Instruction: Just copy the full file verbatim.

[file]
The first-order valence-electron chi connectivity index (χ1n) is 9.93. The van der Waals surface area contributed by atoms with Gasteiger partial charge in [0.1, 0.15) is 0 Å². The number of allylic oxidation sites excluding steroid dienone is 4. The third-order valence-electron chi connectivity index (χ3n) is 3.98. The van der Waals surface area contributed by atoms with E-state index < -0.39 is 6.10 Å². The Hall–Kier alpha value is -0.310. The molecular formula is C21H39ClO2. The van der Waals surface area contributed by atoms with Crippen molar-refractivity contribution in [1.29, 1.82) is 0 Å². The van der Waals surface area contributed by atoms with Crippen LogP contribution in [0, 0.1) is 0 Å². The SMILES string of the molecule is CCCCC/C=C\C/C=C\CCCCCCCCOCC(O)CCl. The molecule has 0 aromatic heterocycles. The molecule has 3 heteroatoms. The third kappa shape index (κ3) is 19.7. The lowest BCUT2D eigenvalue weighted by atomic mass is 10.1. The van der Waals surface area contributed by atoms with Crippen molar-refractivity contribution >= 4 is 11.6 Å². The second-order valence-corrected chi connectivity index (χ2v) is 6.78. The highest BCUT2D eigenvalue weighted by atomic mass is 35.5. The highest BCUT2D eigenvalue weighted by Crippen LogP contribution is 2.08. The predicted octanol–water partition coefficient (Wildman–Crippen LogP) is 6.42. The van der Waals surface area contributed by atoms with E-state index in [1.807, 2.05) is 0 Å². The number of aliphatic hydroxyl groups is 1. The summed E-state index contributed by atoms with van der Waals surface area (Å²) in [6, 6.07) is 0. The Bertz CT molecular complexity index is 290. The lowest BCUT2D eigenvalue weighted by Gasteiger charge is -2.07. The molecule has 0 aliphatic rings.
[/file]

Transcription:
The first-order valence-electron chi connectivity index (χ1n) is 9.93. The van der Waals surface area contributed by atoms with Gasteiger partial charge in [0.1, 0.15) is 0 Å². The number of allylic oxidation sites excluding steroid dienone is 4. The third-order valence-electron chi connectivity index (χ3n) is 3.98. The van der Waals surface area contributed by atoms with E-state index < -0.39 is 6.10 Å². The Hall–Kier alpha value is -0.310. The molecular formula is C21H39ClO2. The van der Waals surface area contributed by atoms with Crippen molar-refractivity contribution in [1.29, 1.82) is 0 Å². The van der Waals surface area contributed by atoms with Crippen LogP contribution in [0, 0.1) is 0 Å². The SMILES string of the molecule is CCCCC/C=C\C/C=C\CCCCCCCCOCC(O)CCl. The molecule has 0 aromatic heterocycles. The molecule has 3 heteroatoms. The third kappa shape index (κ3) is 19.7. The lowest BCUT2D eigenvalue weighted by atomic mass is 10.1. The van der Waals surface area contributed by atoms with Crippen molar-refractivity contribution >= 4 is 11.6 Å². The second-order valence-corrected chi connectivity index (χ2v) is 6.78. The highest BCUT2D eigenvalue weighted by atomic mass is 35.5. The highest BCUT2D eigenvalue weighted by Crippen LogP contribution is 2.08. The predicted octanol–water partition coefficient (Wildman–Crippen LogP) is 6.42. The van der Waals surface area contributed by atoms with E-state index in [1.807, 2.05) is 0 Å². The number of aliphatic hydroxyl groups is 1. The summed E-state index contributed by atoms with van der Waals surface area (Å²) in [6, 6.07) is 0. The Bertz CT molecular complexity index is 290. The lowest BCUT2D eigenvalue weighted by Gasteiger charge is -2.07. The molecule has 0 aliphatic rings.